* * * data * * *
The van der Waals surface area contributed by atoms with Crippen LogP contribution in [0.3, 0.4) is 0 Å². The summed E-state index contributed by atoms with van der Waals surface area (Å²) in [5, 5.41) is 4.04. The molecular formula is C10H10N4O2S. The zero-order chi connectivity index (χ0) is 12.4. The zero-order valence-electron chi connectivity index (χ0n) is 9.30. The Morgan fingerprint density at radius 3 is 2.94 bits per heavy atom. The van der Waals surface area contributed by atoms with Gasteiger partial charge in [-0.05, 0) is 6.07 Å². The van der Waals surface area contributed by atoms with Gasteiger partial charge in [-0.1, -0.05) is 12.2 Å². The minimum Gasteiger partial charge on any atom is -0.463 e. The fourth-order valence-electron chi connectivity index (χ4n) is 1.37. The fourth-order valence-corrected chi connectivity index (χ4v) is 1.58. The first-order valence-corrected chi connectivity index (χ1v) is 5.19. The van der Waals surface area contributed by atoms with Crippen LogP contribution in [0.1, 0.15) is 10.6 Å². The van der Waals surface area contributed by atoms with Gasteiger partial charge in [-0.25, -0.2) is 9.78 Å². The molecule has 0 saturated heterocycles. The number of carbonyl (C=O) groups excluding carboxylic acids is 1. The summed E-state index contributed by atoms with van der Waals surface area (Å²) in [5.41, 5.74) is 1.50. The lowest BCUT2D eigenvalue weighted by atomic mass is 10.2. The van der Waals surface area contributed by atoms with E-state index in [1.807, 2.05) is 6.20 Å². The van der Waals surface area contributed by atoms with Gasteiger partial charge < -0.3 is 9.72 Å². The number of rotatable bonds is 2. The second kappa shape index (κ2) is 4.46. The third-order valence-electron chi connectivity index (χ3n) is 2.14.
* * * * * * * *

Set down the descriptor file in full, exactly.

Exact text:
The van der Waals surface area contributed by atoms with Crippen LogP contribution in [0.3, 0.4) is 0 Å². The summed E-state index contributed by atoms with van der Waals surface area (Å²) in [5, 5.41) is 4.04. The molecular formula is C10H10N4O2S. The zero-order chi connectivity index (χ0) is 12.4. The zero-order valence-electron chi connectivity index (χ0n) is 9.30. The Morgan fingerprint density at radius 3 is 2.94 bits per heavy atom. The van der Waals surface area contributed by atoms with Gasteiger partial charge in [-0.05, 0) is 6.07 Å². The van der Waals surface area contributed by atoms with Gasteiger partial charge in [-0.1, -0.05) is 12.2 Å². The minimum Gasteiger partial charge on any atom is -0.463 e. The fourth-order valence-electron chi connectivity index (χ4n) is 1.37. The fourth-order valence-corrected chi connectivity index (χ4v) is 1.58. The first-order valence-corrected chi connectivity index (χ1v) is 5.19. The van der Waals surface area contributed by atoms with Crippen LogP contribution in [0.1, 0.15) is 10.6 Å². The van der Waals surface area contributed by atoms with Gasteiger partial charge in [-0.25, -0.2) is 9.78 Å². The molecule has 0 saturated heterocycles. The number of carbonyl (C=O) groups excluding carboxylic acids is 1. The summed E-state index contributed by atoms with van der Waals surface area (Å²) in [5.41, 5.74) is 1.50. The lowest BCUT2D eigenvalue weighted by atomic mass is 10.2. The van der Waals surface area contributed by atoms with E-state index in [1.807, 2.05) is 6.20 Å². The van der Waals surface area contributed by atoms with Gasteiger partial charge < -0.3 is 9.72 Å². The number of rotatable bonds is 2. The second kappa shape index (κ2) is 4.46. The third-order valence-electron chi connectivity index (χ3n) is 2.14.